1919: How Mayor Impey was got out of Luton

Mayor Henry Impey and Comrades of the Great War

  • Mayor Henry Impey reading the King's proclamation on Peace Day.

It was not until ten years after the riotous events in Luton on Peace Day that 1919 Chief Constable, Charles Griffin, revealed some added details of how Mayor Henry Impey was got away from the blazing Town Hall, and how an attack aimed at also burning down the police station was thwarted.

The man who was Luton police chief from 1917 to 1920 was in 1929 about to be elected President of the Chief Constables Association after being for eight years the Chief Constable of Brighton.

Luton Chief Constable Charles Griffin 1917-20Mr Griffin (pictured right) confirmed to a newspaper reporter that it was in a police uniform that the Mayor was smuggled through the crowds away from the burning Town Hall, and Union House - the Workhouse - became his place of refuge. There he spent the rest of the night, not in sleep but in waiting until, acting on advice, he could be got away from the town.

This was effected at dawn, and if there were few who knew of where Mayor Impey had sought shelter there were still fewer who saw the manner of his going. An ordinary commercial lorry was driven into the Union House grounds, and in the seclusion the then Mayor took his seat in the lorry, along with an escort of police officers in civilian attire.

The passengers were kept in the background of the lorry until Luton was well behind, although few people were about at such an early hour. It was raining hard, and altogether it was a particularly cheerless Sunday morning.

In order that the Mayor's whereabouts should be kept a secret he was set down on the outskirts of London. This was at a tramway terminus and, on account of it being a Sunday, he had some hours to wait in the tramways shelter before there was a car available to take him to his destination.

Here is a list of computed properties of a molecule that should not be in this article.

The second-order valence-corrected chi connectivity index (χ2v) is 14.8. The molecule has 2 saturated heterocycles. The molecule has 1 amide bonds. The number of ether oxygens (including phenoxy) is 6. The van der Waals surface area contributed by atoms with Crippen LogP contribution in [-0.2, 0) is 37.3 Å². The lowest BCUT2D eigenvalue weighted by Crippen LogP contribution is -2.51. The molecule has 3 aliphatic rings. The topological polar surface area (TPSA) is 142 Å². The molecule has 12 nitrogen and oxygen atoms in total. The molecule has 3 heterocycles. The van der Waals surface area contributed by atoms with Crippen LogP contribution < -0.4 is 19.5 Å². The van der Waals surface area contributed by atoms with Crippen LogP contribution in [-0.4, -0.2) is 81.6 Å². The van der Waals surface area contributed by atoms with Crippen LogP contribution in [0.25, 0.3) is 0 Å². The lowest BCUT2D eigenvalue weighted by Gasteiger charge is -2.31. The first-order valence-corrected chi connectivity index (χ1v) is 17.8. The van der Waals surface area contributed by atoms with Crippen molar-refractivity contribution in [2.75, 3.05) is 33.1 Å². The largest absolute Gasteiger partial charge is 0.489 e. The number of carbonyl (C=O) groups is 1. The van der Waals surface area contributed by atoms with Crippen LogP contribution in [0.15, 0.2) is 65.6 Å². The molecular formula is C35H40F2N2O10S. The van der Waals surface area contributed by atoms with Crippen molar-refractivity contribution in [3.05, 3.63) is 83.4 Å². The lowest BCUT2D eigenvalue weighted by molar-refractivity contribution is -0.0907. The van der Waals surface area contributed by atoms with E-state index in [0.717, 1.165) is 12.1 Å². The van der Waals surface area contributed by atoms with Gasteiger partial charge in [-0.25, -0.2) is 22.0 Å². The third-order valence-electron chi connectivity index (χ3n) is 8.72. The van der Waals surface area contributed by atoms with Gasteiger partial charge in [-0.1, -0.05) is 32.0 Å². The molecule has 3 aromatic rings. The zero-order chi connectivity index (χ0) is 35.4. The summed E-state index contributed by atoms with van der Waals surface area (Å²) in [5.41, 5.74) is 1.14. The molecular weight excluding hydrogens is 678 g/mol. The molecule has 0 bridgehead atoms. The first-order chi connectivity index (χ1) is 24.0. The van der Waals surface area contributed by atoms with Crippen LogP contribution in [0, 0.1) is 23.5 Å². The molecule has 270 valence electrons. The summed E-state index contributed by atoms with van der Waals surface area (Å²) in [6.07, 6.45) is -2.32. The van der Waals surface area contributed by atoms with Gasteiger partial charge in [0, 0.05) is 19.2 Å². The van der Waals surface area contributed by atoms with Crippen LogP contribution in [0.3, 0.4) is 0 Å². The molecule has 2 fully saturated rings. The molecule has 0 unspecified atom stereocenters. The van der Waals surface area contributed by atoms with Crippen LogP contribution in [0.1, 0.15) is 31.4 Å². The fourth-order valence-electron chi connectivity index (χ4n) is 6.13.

Mr Griffin recalled his own experiences of the fateful July 19th, 1919, when "ex-soldiers stormed the Town Hall and burned it to the ground". When the battle began Mr Griffin had 60 policemen under him. When it ended at 2am, all but four were badly disabled.

The rioters threw tins of petrol through the Town Hall windows and fired the place. The horse which Mr Griffin was riding was stabbed and died.

The next day the rioters appeared with the intention to also burn down the police station, where it became known that the Town Council were holding a meeting that Sunday night. But they had something of a shock - they expected to see only four policemen and Mr Griffin, but during the night the Chief Constable had obtained help and was able to hide 200 extra police in the police station. The raiders had scarcely got assembled outside the police station when they had their surprise.

The reporter himself recalled: "I was in the station yard, and shall always remember how it filled with uniformed men and how, at a signal, the gates were flung wide open and the imported police dashed out with batons drawn and laid about those who were not quick enough to beat a retreat. It was an awesome experience and one that did not inspire one with with any desire to forsake the shelter of the station premises for the streets so hurriedly cleared."

[The Pictorial: Tuesday, July 9th, 1929]